Mama Needs Sleep: The Importance of Getting Your Kids to Sleep Well
In addition to being an Early Childhood Educator, Elaine is also the Australasia Regional Director of the International Association of Professional Sleep Consultants. She’s an all-around parenting cheerleader, who is well-versed in the importance of maintaining sleep routines for your children from birth into their teenage years.
Most sleep-deprived parents of littles aged two and younger can’t imagine the whole relentless cycle of fighting over bedtime routines beginning again when their children reach their teenage years. Despite the years separating those ages, these development stages share many parallels. Both the toddler years and teenage years are hugely formative periods, as the brain and body experience significant development.
Today, we’ll explore some of what was shared on the importance of establishing bedtime routines for both toddlers and teens.
Parents of toddlers face many common issues when trying to get their children to sleep. Here are some of the most troublesome.
Everyone has their platonic ideal of a bedtime routine that should only take 45-60 minutes. Unfortunately, it can sometimes take up to four hours for some parents to get their toddlers to sleep. This can be due to delay tactics, or confusion because parents are time-poor, as many families are overworked and need to tend to other siblings.
Often, your toddler will refuse to sleep simply because they want more time with you. For exhausted parents who just want to sleep themselves, the result is often a rushed bedtime routine, which can cause the opposite reaction from clever toddlers who like to push boundaries.
As much we begrudge the routine and monotony of going through these steps day in and day out, babies and toddlers thrive on routines. When their bedtime routine is not consistent, they become confused. Then, they will try and seek out the familiar, until they discover a way to have their parents there with them more often.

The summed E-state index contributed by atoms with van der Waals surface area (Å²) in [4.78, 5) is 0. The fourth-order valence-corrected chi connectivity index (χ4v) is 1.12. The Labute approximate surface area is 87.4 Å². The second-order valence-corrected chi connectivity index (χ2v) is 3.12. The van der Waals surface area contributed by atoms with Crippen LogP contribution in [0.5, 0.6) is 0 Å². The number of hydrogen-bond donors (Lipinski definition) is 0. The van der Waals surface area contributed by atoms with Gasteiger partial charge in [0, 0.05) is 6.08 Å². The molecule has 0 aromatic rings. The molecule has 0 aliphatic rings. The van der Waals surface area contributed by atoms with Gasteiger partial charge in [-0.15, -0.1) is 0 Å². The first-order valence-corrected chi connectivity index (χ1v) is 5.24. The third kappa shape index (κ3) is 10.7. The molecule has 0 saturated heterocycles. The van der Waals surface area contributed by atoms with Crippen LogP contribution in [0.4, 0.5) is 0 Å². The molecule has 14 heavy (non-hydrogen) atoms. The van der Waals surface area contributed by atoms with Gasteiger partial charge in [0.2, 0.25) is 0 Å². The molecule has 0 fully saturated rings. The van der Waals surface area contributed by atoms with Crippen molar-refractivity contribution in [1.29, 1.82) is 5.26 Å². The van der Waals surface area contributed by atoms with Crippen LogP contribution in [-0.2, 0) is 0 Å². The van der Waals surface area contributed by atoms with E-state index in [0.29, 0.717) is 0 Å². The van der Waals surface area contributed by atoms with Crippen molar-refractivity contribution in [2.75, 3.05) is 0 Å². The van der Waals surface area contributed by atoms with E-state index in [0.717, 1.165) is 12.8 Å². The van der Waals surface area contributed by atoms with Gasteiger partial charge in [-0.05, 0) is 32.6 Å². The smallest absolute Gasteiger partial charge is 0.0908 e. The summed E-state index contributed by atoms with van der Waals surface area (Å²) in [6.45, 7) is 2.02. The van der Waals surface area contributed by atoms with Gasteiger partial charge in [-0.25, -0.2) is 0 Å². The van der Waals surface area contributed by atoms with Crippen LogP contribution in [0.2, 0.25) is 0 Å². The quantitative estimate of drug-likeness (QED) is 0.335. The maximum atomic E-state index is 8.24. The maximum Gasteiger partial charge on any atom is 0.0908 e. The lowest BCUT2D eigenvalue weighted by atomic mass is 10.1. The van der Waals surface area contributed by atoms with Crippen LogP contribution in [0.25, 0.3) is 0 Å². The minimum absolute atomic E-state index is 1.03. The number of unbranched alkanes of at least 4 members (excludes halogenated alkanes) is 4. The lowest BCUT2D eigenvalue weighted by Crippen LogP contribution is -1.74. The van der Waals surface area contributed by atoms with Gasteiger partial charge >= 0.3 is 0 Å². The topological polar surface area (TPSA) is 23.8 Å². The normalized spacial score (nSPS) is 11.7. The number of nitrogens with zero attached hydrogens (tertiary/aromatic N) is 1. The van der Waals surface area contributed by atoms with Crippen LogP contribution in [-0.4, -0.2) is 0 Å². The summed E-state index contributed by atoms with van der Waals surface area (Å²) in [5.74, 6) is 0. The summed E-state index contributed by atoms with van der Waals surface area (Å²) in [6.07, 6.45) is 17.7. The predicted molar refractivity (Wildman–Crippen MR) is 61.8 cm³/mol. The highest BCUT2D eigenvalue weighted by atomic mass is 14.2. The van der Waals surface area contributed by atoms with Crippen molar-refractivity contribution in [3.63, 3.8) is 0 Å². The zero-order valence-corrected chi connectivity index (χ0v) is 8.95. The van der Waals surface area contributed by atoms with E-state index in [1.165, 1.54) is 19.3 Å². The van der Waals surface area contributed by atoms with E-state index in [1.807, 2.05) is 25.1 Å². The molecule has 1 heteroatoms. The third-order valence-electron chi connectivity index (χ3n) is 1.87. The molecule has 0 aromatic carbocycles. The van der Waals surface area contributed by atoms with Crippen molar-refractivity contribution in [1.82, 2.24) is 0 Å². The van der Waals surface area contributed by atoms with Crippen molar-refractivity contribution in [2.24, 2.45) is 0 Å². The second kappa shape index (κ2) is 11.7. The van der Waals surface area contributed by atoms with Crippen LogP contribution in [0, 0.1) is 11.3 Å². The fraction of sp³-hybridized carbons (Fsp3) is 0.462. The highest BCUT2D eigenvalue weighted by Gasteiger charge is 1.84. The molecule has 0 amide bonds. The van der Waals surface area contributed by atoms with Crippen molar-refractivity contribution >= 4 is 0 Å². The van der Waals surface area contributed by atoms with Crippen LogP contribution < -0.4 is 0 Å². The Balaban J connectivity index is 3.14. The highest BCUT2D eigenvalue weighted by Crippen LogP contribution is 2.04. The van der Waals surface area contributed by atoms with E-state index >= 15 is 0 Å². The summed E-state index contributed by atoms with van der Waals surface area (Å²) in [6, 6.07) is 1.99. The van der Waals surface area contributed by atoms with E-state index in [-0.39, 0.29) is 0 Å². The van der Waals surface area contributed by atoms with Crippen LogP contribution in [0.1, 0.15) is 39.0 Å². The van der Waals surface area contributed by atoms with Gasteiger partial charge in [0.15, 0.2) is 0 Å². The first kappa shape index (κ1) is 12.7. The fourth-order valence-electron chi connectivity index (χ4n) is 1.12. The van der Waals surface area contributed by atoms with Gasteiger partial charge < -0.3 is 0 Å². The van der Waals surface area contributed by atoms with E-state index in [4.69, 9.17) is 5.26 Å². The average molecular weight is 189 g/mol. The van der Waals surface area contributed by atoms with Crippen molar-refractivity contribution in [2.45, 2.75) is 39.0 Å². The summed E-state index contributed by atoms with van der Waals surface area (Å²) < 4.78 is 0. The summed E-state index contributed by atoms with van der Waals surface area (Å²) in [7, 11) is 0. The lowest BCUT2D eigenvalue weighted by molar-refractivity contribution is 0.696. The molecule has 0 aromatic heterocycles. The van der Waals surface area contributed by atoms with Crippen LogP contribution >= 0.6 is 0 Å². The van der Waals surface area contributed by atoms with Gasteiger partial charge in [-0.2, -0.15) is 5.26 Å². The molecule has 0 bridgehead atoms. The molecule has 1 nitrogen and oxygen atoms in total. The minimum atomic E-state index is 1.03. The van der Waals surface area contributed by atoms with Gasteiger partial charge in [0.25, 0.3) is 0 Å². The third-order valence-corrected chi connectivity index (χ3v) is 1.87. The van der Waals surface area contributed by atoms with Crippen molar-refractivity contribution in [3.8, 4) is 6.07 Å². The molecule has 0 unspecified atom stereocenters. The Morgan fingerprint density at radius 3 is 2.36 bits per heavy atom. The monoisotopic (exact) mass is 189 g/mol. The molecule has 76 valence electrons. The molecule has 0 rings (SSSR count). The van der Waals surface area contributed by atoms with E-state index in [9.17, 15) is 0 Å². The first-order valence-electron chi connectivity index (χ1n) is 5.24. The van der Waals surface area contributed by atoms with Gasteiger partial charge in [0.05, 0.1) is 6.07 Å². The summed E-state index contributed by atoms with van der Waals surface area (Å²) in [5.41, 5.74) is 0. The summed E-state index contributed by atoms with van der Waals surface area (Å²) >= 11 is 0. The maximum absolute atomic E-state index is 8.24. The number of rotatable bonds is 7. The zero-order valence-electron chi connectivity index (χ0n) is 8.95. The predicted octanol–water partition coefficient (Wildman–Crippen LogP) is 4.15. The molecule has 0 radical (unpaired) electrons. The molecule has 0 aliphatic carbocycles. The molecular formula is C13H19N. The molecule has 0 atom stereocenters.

As parents, it’s important to remember that relenting to toddler requests or demands only results in toddlers becoming confused by mixed messaging. They are clever at working out what worked and will remember that if they screamed long enough, it resulted in their parents staying with them longer. It won’t take long until they try it again.
Lack of Wind Down
Training your baby’s brain to understand that sleep and rest time approaches requires a solid routine. This enables them to settle down for bed each day in a calmer, smoother way.
6 Easy Tips to Help Your Toddler Sleep Well
- Get outside if possible
The colours green and blue are very equalizing for a toddler’s emotions. If you can, take them outside to kick a ball or just lie on a picnic blanket. Even just 15 minutes of relaxed outdoor time will help them settle into sleep.
- Calm bath time
Bath time should not be playtime. It should still be enjoyable, but the goal should be to keep the mood light and calm. If a parent comes home during bath time, they should do their best to avoid overexciting their toddler before bed.
- Wind down
Winding down at the TV is not a great idea. Instead, begin the wind-down process after dinner. The process of bath time to bedtime should only take 30-40 minutes.
- Stories and space associations